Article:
WASHINGTON (AP) — A team of scientists jostled for a view of the lab dish, staring impatiently for the first clue that an experimental vaccine against the new coronavirus just might work.
After weeks of round-the-clock research at the National Institutes of Health, it was time for a key test. If the vaccine revs up the immune system, the samples in that dish — blood drawn from immunized mice — would change color.
Minutes ticked by, and finally they started glowing blue.
“Especially at moments like this, everyone crowds around,” said Kizzmekia Corbett, an NIH research fellow leading the vaccine development. When her team sent word of the positive results, “it was absolutely amazing.”
Dozens of research groups around the world are racing to create a vaccine as COVID-19 cases continue to grow. Importantly, they’re pursuing different types of vaccines — shots developed from new technologies that not only are faster to make than traditional inoculations but might prove more potent. Some researchers even aim for temporary vaccines, such as shots that might guard people’s health a month or two at a time while longer-lasting protection is developed.
“Until we test them in humans we have absolutely no idea what the immune response will be,” cautioned vaccine expert Dr. Judith O’Donnell, infectious disease chief at Penn Presbyterian Medical Center. “Having a lot of different vaccines — with a lot of different theories behind the science of generating immunity — all on a parallel track really ultimately gives us the best chance of getting something successful.”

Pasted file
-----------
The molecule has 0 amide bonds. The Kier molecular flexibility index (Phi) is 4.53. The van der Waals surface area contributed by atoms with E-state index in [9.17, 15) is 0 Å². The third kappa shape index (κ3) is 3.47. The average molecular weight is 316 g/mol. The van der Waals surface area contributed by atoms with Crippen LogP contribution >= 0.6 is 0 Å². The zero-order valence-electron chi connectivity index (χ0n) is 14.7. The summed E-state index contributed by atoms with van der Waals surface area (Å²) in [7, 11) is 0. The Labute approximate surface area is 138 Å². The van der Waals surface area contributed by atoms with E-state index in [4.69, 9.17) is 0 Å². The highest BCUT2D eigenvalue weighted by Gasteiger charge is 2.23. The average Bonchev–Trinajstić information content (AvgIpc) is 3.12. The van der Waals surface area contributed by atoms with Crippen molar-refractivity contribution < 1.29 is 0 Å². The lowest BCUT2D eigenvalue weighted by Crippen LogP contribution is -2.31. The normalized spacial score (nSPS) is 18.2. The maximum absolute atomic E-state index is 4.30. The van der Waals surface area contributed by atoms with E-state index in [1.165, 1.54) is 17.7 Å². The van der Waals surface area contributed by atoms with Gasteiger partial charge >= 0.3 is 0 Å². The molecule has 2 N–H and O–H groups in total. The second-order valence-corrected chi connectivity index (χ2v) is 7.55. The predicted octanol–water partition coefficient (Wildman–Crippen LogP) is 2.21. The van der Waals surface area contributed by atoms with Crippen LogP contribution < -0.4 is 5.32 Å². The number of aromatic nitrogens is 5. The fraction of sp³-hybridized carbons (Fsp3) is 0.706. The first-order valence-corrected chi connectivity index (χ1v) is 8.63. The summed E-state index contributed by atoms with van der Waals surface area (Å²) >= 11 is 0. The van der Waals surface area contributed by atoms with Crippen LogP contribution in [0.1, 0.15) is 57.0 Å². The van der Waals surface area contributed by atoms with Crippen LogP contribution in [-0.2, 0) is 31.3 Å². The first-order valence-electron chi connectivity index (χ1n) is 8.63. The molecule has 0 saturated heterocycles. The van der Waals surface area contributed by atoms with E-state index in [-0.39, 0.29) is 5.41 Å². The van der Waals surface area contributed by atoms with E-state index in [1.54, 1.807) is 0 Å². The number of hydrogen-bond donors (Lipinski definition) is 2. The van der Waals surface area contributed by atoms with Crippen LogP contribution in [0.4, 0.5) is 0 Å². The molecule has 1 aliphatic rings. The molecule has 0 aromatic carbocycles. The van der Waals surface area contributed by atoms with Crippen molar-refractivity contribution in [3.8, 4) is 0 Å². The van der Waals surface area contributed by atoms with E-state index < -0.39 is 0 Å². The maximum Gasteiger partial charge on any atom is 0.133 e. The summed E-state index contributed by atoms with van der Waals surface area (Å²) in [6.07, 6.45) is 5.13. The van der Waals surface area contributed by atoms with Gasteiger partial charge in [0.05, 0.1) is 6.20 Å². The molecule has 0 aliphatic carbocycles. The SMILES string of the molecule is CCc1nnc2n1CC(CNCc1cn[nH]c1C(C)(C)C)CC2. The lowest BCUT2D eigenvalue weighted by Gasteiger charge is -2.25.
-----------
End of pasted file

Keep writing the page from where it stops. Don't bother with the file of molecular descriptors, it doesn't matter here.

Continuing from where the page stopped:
First-step testing in small numbers of young, healthy volunteers is set to start soon. There’s no chance participants could get infected from the shots, because they don’t contain the virus itself. The goal is purely to check that the vaccines show no worrisome side effects, setting the stage for larger tests of whether they protect.
First in line is the Kaiser Permanente Washington Health Research Institute in Seattle. It is preparing to test 45 volunteers with different doses of shots co-developed by NIH and Moderna Inc.
Next, Inovio Pharmaceuticals aims to begin safety tests of its vaccine candidate next month in a few dozen volunteers at the University of Pennsylvania and a testing center in Kansas City, Missouri, followed by a similar study in China and South Korea.
Even if initial safety tests go well, “you’re talking about a year to a year and a half” before any vaccine could be ready for widespread use, stressed Dr. Anthony Fauci, director of NIH’s National Institute of Allergy and Infectious Diseases.
That still would be a record-setting pace. But manufacturers know the wait — required because it takes additional studies of thousands of people to tell if a vaccine truly protects and does no harm — is hard for a frightened public.
“I can really genuinely understand everybody’s frustration and maybe even confusion,” said Kate Broderick, Inovio’s research and development chief. “You can do everything as fast as possible, but you can’t circumvent some of these vital processes.”